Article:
In the classic photography book Understanding Exposure by Bryan Peterson, on page 113 of the fourth edition of the book, the author writes that:
[...] in addition to being confused by white and black, the meter [on a camera] can be confused by backlight and contrast.
My question is, what does the author mean here by the meter being confused by contrast? I'm only asking because I know of only two types of contrast (well, three if you count compositional contrast): tonal contrast and color contrast.
In the next paragraph, on the same page, the author suggests taking a meter reading of the blue sky, on sunny days, when dealing with winter landscapes (shooting whites), black Labrador portraits (shooting blacks), bright yellow flower close-ups (color contrast?), and fields of deep purple lavender (color contrast?).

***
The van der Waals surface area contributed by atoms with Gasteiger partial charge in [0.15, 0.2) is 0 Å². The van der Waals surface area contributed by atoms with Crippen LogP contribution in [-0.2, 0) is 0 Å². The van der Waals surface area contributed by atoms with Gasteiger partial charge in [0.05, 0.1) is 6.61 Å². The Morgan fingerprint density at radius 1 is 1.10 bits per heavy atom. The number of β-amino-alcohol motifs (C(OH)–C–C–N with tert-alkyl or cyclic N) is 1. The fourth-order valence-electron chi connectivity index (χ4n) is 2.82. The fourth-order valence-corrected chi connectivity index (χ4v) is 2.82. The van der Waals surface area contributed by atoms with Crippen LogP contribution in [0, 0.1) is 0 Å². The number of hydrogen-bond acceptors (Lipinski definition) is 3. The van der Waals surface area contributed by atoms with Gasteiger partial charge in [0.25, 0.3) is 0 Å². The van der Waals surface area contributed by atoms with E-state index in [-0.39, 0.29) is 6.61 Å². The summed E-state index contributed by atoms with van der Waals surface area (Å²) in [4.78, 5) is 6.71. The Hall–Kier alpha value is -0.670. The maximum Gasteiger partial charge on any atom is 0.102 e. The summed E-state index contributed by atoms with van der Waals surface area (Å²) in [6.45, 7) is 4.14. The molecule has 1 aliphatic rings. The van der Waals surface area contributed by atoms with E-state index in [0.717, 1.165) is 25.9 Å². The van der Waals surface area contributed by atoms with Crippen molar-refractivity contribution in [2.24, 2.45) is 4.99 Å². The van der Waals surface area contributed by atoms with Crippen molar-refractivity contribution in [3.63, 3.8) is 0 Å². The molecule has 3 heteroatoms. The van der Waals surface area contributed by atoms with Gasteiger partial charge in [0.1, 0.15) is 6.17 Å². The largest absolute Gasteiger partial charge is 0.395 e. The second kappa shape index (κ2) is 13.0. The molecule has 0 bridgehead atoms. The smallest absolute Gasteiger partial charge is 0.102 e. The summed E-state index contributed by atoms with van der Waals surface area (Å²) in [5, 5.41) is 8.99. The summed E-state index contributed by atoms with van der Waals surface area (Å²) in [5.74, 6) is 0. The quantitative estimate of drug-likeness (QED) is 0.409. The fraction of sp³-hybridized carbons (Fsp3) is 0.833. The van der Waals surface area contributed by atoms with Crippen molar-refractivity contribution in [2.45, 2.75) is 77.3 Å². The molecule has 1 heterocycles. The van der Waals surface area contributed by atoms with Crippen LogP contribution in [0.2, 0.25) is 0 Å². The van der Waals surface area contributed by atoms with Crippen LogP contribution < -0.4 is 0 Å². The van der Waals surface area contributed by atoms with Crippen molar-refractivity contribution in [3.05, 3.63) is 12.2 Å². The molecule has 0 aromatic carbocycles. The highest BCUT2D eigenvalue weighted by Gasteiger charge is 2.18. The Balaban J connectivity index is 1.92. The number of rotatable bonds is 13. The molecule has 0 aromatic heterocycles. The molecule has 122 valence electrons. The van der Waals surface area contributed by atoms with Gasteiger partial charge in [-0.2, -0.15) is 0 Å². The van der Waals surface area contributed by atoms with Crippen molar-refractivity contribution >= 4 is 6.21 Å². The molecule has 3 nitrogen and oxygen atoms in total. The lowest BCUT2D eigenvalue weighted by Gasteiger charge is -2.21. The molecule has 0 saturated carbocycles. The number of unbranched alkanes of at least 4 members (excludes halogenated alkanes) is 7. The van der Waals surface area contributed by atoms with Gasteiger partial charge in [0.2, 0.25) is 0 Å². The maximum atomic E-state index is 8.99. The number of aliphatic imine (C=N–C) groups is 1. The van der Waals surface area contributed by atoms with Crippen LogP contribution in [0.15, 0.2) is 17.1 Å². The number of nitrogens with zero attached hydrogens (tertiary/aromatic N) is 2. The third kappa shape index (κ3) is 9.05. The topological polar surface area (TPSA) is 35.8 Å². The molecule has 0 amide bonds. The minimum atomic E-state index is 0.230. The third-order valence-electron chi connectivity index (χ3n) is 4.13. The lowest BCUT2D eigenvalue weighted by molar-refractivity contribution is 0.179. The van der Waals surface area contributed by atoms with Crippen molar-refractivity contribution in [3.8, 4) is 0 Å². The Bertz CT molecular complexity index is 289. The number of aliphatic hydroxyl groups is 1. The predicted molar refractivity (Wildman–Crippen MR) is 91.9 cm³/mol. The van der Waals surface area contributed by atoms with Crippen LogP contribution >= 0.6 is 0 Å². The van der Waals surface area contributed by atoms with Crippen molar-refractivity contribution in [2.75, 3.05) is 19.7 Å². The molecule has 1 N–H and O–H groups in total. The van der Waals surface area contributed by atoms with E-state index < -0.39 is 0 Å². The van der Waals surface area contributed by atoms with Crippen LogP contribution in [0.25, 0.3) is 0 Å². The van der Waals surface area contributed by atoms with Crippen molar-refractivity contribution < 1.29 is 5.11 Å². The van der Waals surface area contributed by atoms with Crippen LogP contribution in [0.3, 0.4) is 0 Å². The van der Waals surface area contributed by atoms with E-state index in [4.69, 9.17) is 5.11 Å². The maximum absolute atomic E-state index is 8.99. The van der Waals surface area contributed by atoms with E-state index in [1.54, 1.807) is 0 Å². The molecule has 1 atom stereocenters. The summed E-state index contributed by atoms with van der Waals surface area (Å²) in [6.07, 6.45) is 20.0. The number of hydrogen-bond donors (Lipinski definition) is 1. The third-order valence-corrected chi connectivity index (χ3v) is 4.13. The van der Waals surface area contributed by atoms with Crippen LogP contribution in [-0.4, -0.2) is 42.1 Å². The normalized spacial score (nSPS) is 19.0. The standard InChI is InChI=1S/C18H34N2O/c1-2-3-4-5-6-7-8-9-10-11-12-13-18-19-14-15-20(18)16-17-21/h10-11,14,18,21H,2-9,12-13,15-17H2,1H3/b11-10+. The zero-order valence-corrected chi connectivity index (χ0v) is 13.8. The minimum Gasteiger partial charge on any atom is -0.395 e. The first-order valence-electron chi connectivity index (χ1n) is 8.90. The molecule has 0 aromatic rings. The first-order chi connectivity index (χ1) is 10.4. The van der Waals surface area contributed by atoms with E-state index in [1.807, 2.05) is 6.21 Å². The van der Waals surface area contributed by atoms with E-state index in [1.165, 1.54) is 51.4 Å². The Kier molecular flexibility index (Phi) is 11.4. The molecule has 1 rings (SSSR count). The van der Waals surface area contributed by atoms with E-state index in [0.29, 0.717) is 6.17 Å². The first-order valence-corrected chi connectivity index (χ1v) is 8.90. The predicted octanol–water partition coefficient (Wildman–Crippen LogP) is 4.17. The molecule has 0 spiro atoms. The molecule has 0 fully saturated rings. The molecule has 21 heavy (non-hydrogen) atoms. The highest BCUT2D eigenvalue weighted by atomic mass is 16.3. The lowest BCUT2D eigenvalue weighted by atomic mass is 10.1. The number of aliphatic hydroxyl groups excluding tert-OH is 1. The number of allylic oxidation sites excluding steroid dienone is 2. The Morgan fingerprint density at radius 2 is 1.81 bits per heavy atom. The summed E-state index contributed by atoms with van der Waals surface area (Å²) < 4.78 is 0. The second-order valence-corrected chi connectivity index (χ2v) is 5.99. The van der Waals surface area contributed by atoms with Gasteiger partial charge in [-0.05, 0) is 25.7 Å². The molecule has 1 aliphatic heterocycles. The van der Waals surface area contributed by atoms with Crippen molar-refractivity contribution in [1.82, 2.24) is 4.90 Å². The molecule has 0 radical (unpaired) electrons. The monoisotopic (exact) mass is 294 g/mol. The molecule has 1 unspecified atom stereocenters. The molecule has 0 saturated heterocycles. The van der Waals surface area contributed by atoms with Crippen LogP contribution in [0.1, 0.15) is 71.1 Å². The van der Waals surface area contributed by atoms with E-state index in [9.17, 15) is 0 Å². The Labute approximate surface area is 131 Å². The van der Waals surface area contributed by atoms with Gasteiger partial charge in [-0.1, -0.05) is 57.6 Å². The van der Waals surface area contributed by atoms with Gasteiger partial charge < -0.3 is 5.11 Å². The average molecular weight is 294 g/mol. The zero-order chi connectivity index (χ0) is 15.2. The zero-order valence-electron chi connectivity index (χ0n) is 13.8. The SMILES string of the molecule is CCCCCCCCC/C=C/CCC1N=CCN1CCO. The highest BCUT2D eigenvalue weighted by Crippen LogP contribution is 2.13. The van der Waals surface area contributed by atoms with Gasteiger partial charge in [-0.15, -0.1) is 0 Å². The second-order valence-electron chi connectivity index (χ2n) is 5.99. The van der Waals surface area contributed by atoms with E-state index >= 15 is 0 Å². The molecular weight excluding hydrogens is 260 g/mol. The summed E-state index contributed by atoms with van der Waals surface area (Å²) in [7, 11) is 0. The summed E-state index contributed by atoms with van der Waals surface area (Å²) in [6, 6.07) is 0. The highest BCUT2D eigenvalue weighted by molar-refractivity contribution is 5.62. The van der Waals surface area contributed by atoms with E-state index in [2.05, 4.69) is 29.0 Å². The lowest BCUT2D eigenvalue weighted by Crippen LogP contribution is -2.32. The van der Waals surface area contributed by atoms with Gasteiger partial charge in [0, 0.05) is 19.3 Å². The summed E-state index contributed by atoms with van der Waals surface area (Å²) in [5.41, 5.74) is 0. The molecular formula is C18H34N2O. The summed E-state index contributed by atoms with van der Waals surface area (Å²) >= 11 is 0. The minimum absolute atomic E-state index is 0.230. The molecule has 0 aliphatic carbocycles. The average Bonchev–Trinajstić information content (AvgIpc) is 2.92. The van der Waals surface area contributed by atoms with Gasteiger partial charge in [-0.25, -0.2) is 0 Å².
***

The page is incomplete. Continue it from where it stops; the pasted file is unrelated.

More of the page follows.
By mentioning yellow flower close-ups and fields of deep purple lavender, the author seems to be suggesting color contrast can certainly confuse the meter on a camera, but I'd like to double-check with this website, just to be sure.
And, what about tonal contrast? Can a meter also be confused by tonal contrast?